Of course, I went to see all three Dylan performances in Israel. The first one in 1987 in Park Hayarkon was a catastrophe. Dylan was in one of his I-don’t-care-what-the-audience-expects modes, and the concert was saved only by Byrd’s soloist Roger McGuinn doing Dylan better than Dylan, and the great, little-known at the time back-up band, Tom Petty and the Heartbreakers. At the second concert, at Heichal Hatarbut in Tel Aviv in 1993, Dylan apparently decided to compensate the audience for his 1987 behavior, and he gave an outstanding and communicative performance of choice songs from his ever-growing repertoire. His final appearance so far in 2011 (he’s only 75, Tony Bennett was 88, Jimmy Reed 88 and Charles Aznavour almost 90 when they last performed in Tel Aviv), was very controversial. Some raved about his raspy blues style, but I wasn’t impressed, felt he was losing his voice, and was not doing justice to his own songs. Some of Israel’s best rock critics felt otherwise.
SO NOW COMES the part where I list my favorite Dylan songs, something which I’m sure many of you are doing. I have been accused of being stuck musically in the 1950s, ’60s and ’70s, but here I call on the back up of Rolling Stone magazines’ staff of rock critics, all of whom agree that, “objectively,” the best music was written in the 1950s, ’60s and ’70s. And I will also admit that somewhere in the ’80s, Dylan went off on his own musical tangent, and I no longer felt he was the voice of the generation. Though I also admit that I don’t really know much of his later music. So here goes, my top 20 Dylan songs. Ah yes, and I left out “With God on Our Side,” “Knocking on Heaven’s Door,” “Lay Lady Lay,” “Girl from the North Country,” “That’s Alright Ma,” and so many more:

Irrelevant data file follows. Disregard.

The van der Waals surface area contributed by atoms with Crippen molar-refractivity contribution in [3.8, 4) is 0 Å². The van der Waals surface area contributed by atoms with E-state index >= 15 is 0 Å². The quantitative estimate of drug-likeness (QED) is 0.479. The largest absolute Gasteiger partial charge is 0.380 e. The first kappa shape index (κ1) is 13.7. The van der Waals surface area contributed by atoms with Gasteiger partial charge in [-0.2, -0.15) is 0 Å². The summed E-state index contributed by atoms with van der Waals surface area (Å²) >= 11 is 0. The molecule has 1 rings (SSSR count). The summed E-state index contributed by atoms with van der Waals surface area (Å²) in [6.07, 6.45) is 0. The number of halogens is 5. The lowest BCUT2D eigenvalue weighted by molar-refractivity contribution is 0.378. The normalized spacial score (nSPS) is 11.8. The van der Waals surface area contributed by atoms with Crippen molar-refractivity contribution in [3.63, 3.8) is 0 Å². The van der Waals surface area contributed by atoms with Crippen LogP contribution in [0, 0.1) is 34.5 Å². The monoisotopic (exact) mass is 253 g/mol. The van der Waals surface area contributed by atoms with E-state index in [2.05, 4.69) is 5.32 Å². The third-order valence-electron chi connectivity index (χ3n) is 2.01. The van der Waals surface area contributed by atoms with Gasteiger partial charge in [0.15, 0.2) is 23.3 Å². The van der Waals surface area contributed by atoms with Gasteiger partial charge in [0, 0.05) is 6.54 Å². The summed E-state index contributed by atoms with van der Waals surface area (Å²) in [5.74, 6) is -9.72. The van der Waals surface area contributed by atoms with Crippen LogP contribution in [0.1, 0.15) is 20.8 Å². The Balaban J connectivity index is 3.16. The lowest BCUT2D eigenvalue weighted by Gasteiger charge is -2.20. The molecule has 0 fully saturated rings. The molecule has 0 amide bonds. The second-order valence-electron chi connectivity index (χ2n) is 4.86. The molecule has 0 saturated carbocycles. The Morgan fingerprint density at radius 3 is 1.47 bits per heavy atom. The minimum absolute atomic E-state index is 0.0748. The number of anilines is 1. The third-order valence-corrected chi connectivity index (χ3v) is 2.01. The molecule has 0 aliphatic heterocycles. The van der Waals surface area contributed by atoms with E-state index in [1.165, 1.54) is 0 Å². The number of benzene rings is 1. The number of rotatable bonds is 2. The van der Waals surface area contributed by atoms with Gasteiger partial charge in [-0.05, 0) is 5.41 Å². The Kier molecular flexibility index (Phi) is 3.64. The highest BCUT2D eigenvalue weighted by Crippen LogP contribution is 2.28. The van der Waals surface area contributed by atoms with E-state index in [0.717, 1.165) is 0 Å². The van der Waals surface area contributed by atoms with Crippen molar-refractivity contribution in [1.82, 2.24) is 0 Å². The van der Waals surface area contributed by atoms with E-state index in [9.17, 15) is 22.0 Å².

20) “Like a Rolling Stone” –- Considered by many the greatest rock song ever written. “How does it feel/ ah how does it feel?/ To be on your own,/ with no direction home/Like a complete unknown,/ like a rolling stone.”
19) “If Dogs Run Free (Why Not We?)” -– This is here primarily thanks to Israeli radio personality and sometimes singer Dori Ben-Ze’ev, who played it every night on free-wheeling radio program.